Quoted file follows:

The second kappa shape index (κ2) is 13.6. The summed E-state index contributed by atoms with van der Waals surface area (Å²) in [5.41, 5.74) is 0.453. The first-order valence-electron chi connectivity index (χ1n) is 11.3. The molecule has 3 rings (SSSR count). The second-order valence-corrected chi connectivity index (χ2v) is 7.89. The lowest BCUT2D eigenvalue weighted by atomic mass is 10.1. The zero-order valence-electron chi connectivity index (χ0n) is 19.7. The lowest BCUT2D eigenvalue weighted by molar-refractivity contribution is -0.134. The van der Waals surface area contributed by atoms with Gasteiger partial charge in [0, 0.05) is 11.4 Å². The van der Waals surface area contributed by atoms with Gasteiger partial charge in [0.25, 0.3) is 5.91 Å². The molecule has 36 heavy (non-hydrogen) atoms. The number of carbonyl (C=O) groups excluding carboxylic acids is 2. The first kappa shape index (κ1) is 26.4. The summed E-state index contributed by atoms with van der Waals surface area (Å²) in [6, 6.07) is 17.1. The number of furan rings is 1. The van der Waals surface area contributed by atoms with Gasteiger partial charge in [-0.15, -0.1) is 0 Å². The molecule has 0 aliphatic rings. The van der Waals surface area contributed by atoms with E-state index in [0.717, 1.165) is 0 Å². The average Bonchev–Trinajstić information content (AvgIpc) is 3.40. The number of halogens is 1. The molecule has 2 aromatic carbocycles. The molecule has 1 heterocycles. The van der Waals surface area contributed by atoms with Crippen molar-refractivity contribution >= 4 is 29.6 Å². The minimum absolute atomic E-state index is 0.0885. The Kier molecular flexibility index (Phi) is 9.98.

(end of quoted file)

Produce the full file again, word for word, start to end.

The second kappa shape index (κ2) is 13.6. The summed E-state index contributed by atoms with van der Waals surface area (Å²) in [5.41, 5.74) is 0.453. The first-order valence-electron chi connectivity index (χ1n) is 11.3. The molecule has 3 rings (SSSR count). The second-order valence-corrected chi connectivity index (χ2v) is 7.89. The lowest BCUT2D eigenvalue weighted by atomic mass is 10.1. The zero-order valence-electron chi connectivity index (χ0n) is 19.7. The lowest BCUT2D eigenvalue weighted by molar-refractivity contribution is -0.134. The van der Waals surface area contributed by atoms with Gasteiger partial charge in [0, 0.05) is 11.4 Å². The van der Waals surface area contributed by atoms with Gasteiger partial charge in [0.25, 0.3) is 5.91 Å². The molecule has 36 heavy (non-hydrogen) atoms. The number of carbonyl (C=O) groups excluding carboxylic acids is 2. The first kappa shape index (κ1) is 26.4. The summed E-state index contributed by atoms with van der Waals surface area (Å²) in [6, 6.07) is 17.1. The number of furan rings is 1. The van der Waals surface area contributed by atoms with Gasteiger partial charge in [-0.15, -0.1) is 0 Å². The molecule has 0 aliphatic rings. The van der Waals surface area contributed by atoms with E-state index in [0.717, 1.165) is 0 Å². The average Bonchev–Trinajstić information content (AvgIpc) is 3.40. The number of halogens is 1. The molecule has 2 aromatic carbocycles. The molecule has 1 heterocycles. The van der Waals surface area contributed by atoms with Crippen molar-refractivity contribution >= 4 is 29.6 Å². The minimum absolute atomic E-state index is 0.0885. The Kier molecular flexibility index (Phi) is 9.98.